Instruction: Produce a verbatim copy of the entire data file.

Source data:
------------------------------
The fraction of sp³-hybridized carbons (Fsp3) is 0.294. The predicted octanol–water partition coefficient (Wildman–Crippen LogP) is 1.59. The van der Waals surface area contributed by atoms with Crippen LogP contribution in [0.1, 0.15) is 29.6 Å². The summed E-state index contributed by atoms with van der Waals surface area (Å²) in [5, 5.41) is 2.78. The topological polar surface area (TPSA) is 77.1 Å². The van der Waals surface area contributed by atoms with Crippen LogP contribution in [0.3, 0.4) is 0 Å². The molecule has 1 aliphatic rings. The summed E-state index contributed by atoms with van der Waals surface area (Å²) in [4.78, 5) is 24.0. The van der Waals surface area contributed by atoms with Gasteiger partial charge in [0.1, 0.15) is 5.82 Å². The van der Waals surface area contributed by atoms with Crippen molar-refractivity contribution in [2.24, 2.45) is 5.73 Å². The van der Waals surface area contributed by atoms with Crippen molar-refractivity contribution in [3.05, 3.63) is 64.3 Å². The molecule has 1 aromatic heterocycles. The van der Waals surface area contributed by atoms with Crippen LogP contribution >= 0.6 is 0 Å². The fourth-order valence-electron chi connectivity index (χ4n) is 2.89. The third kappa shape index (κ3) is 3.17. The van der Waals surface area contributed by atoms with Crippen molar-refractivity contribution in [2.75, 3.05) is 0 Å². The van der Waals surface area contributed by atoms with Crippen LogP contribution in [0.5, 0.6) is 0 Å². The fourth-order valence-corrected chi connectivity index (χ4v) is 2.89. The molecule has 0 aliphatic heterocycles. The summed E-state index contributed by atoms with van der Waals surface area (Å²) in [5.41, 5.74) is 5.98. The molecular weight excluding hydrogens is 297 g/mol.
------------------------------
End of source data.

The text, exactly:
The fraction of sp³-hybridized carbons (Fsp3) is 0.294. The predicted octanol–water partition coefficient (Wildman–Crippen LogP) is 1.59. The van der Waals surface area contributed by atoms with Crippen LogP contribution in [0.1, 0.15) is 29.6 Å². The summed E-state index contributed by atoms with van der Waals surface area (Å²) in [5, 5.41) is 2.78. The topological polar surface area (TPSA) is 77.1 Å². The van der Waals surface area contributed by atoms with Crippen LogP contribution in [0.3, 0.4) is 0 Å². The molecule has 1 aliphatic rings. The summed E-state index contributed by atoms with van der Waals surface area (Å²) in [4.78, 5) is 24.0. The van der Waals surface area contributed by atoms with Gasteiger partial charge in [0.1, 0.15) is 5.82 Å². The van der Waals surface area contributed by atoms with Crippen molar-refractivity contribution in [2.24, 2.45) is 5.73 Å². The van der Waals surface area contributed by atoms with Crippen molar-refractivity contribution in [3.05, 3.63) is 64.3 Å². The molecule has 1 aromatic heterocycles. The van der Waals surface area contributed by atoms with Crippen LogP contribution >= 0.6 is 0 Å². The fourth-order valence-electron chi connectivity index (χ4n) is 2.89. The third kappa shape index (κ3) is 3.17. The van der Waals surface area contributed by atoms with Crippen molar-refractivity contribution in [2.75, 3.05) is 0 Å². The van der Waals surface area contributed by atoms with Crippen LogP contribution in [0.5, 0.6) is 0 Å². The fourth-order valence-corrected chi connectivity index (χ4v) is 2.89. The molecule has 0 aliphatic heterocycles. The summed E-state index contributed by atoms with van der Waals surface area (Å²) in [5.41, 5.74) is 5.98. The molecular weight excluding hydrogens is 297 g/mol.